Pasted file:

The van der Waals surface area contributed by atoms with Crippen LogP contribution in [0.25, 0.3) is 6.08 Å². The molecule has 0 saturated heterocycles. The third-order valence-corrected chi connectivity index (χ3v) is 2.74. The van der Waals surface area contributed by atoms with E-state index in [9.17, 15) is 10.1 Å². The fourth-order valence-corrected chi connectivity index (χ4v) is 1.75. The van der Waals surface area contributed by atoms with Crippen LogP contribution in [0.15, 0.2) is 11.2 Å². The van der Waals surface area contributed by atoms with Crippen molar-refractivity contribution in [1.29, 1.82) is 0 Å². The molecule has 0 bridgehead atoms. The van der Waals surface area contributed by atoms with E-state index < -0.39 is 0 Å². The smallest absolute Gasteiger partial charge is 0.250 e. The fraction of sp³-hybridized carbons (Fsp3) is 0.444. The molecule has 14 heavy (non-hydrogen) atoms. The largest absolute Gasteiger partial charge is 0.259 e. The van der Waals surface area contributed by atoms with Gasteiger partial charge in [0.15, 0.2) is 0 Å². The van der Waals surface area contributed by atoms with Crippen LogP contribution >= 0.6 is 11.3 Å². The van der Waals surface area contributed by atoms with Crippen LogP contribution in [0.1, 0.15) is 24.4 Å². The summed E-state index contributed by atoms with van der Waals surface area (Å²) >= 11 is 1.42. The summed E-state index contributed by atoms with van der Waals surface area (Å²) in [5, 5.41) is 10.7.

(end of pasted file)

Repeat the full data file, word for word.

The van der Waals surface area contributed by atoms with Crippen LogP contribution in [0.25, 0.3) is 6.08 Å². The molecule has 0 saturated heterocycles. The third-order valence-corrected chi connectivity index (χ3v) is 2.74. The van der Waals surface area contributed by atoms with E-state index in [9.17, 15) is 10.1 Å². The fourth-order valence-corrected chi connectivity index (χ4v) is 1.75. The van der Waals surface area contributed by atoms with Crippen LogP contribution in [0.15, 0.2) is 11.2 Å². The van der Waals surface area contributed by atoms with Crippen molar-refractivity contribution in [1.29, 1.82) is 0 Å². The molecule has 0 bridgehead atoms. The van der Waals surface area contributed by atoms with E-state index < -0.39 is 0 Å². The smallest absolute Gasteiger partial charge is 0.250 e. The fraction of sp³-hybridized carbons (Fsp3) is 0.444. The molecule has 14 heavy (non-hydrogen) atoms. The largest absolute Gasteiger partial charge is 0.259 e. The van der Waals surface area contributed by atoms with Gasteiger partial charge in [0.15, 0.2) is 0 Å². The van der Waals surface area contributed by atoms with Crippen LogP contribution >= 0.6 is 11.3 Å². The van der Waals surface area contributed by atoms with Crippen LogP contribution in [0.1, 0.15) is 24.4 Å². The summed E-state index contributed by atoms with van der Waals surface area (Å²) >= 11 is 1.42. The summed E-state index contributed by atoms with van der Waals surface area (Å²) in [5, 5.41) is 10.7.